Paul Pettus has joined our lab

Paul has officially joined our lab as of 2/1/18 and will be working on our DoD grant with NC State University and the New England Conservancy. He will be leading the model simulation work that will improve our understanding of how climate change will affect one of the largest tracts of longleaf pine stands remaining in the U.S. His work will explore different forest harvest and prescribed burning treatments to ensure the long-term viability of lthe endangered red-Cockaded woodpecker, which thrives in longleaf stands on Fort Bragg.

We are happy to have him join our lab!

Come work in our lab!

I'm hiring a full-time technician here at Portland State to conduct LANDIS-II vegetation modeling in my lab.  Our research will be focused on Fort Bragg, NC, where managers are concerned about the negative impacts of climate change and hurricanes on Red-cockaded woodpecker habitat. Though the work will be based out of PSU, we will be collaborating with professors at NC State University and Harvard Forest.

The job will start on 2/1/19 and end when the grant ends on 9/30/18. The position is listed as “open until filled” but if I get a decent pool of applicants, I'll conduct interviews the week of 1/21/19. Details below.

SOCCR-2 report released, Dr. Lucash co-authored the chapter on forests along with 21 other scientists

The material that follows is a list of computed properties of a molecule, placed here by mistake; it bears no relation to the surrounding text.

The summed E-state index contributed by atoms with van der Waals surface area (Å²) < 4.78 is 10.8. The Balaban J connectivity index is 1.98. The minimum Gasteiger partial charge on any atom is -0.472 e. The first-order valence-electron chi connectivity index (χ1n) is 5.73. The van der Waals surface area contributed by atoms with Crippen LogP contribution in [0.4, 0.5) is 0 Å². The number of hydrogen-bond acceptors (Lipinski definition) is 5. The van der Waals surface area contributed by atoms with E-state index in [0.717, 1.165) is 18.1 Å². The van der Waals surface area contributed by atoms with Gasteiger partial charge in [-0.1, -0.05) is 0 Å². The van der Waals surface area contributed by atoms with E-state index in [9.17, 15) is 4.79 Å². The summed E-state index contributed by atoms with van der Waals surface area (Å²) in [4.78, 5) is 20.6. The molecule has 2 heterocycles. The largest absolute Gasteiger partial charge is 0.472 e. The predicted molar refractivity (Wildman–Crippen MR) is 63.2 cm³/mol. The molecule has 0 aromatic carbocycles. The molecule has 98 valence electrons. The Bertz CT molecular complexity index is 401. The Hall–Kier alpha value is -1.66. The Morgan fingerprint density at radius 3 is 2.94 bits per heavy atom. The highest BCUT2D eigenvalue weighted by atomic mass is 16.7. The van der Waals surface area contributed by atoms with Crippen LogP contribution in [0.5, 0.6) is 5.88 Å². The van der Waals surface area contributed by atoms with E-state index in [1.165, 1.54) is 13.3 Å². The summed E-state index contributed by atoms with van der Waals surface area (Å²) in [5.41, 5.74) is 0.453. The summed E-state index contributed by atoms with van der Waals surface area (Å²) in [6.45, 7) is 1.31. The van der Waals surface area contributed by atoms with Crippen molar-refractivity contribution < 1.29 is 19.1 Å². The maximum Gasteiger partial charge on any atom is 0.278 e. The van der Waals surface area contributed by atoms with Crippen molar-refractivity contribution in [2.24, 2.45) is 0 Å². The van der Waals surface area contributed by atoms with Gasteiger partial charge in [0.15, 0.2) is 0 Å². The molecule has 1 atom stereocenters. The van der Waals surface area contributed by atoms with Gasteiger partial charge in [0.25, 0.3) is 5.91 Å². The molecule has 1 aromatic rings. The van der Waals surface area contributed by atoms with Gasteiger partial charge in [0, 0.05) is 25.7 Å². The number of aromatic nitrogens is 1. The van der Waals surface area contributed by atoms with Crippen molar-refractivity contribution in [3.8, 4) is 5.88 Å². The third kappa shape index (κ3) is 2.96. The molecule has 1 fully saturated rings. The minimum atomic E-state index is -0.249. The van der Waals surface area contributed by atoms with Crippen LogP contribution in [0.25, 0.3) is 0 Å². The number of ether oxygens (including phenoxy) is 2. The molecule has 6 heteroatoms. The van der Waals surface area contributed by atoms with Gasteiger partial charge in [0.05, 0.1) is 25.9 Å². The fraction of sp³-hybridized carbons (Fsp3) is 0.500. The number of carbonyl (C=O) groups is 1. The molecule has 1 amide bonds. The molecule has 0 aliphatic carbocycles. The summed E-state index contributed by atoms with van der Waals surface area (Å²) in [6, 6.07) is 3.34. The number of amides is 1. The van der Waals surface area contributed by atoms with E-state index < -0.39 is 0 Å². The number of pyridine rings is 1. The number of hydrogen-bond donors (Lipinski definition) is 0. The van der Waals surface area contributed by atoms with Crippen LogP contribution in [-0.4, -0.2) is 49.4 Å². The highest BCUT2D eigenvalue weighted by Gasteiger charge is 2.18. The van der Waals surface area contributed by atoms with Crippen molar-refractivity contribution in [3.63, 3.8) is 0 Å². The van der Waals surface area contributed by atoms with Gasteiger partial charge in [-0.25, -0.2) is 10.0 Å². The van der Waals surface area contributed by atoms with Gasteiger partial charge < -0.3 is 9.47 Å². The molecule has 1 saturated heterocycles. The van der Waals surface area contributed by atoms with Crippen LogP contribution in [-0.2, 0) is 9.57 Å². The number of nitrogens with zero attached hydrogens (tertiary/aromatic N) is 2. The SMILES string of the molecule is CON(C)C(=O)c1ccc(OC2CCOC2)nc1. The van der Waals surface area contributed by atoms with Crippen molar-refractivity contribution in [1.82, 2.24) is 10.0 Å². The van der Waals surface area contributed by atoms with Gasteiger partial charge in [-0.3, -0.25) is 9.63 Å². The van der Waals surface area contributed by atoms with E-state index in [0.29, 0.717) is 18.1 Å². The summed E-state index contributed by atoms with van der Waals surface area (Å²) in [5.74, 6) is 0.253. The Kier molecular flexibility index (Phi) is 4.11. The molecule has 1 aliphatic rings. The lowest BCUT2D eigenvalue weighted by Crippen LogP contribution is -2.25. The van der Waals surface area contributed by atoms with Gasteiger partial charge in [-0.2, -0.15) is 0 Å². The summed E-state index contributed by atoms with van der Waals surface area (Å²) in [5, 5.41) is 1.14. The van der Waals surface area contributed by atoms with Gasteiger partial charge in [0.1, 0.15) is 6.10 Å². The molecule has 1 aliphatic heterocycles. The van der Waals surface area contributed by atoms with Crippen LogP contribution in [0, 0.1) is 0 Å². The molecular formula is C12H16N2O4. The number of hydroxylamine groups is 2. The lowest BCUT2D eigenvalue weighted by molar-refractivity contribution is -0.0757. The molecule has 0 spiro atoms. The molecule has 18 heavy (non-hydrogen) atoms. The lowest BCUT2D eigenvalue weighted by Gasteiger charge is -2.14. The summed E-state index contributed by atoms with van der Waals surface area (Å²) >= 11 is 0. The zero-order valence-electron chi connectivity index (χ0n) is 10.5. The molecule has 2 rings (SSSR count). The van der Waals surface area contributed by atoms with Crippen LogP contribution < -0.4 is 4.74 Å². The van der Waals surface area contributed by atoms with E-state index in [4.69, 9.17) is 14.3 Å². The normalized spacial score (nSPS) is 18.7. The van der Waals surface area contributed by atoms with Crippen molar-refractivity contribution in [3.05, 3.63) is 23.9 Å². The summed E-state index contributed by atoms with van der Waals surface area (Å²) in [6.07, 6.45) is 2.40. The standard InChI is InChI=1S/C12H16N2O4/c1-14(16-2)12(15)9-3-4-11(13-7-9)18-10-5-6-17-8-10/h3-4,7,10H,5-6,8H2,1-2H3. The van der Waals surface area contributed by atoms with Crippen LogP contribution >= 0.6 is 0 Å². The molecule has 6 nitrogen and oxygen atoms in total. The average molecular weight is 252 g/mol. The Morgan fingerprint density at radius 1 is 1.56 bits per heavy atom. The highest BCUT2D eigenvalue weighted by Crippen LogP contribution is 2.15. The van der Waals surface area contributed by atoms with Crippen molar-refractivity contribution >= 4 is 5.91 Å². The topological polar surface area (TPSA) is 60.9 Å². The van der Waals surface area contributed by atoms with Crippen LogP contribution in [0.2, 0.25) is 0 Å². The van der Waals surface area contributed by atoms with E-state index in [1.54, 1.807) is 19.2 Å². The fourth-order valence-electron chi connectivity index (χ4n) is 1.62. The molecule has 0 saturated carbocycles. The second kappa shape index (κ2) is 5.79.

Dr. Lucash was one of the co-authors of Chapter 9: Forests in the Second State of the Carbon Report (SOCCR2).

SOCCR2 is an authoritative decadal assessment of carbon cycle science across North America, developed by over 200 experts from the U.S., Canadian and Mexican governments, national laboratories, universities, private sector, and research institutions.

SOCCR-2 Report.PNG

New paper out in Forest Ecology and Management!

Our new paper from our NSF-funded Klamath grant ( was just published on-line.

This paper was truly a collaborative effort. The writing was led by Terry Marcey, NSF REU student in our lab, fieldwork was conducted by Maria Lopez Ortiz (Paraguay) and Jeff Shatford (BC), the study was designed by David Hibbs (OSU emeritus) and writing/mentoring was conducted by Melissa and Jonathan Thompson (Harvard Forest).

Our work shows that:

  • Management had no impact on Douglas-fir regeneration, the main species of concern in the region

  • Aspect (North vs. South-facing) overwhelmed management’s ability to influence composition and Douglas-fir regeneration

  • Managers should tailor post-fire management practices based on both objectives and aspect.

Featured in the media:

Dr. Lucash visits SUNY-ESF in Syracuse, NY

I met with many students and faculty in the Env Biology and Forestry departments at SUNY-ESF and gave a seminar on my research. It was great to see faculty I hadn’t seen in years (Russ Briggs and Tom Horton!!) and meet some new (and impressive) faculty at ESF. My host, Dr. Don Leopold, was awesome, laying out the “red carpet. He even treated me to a giant margherita to end my 2-week soujourn to the east coast. It was an exhausting trip, but also a lot of fun!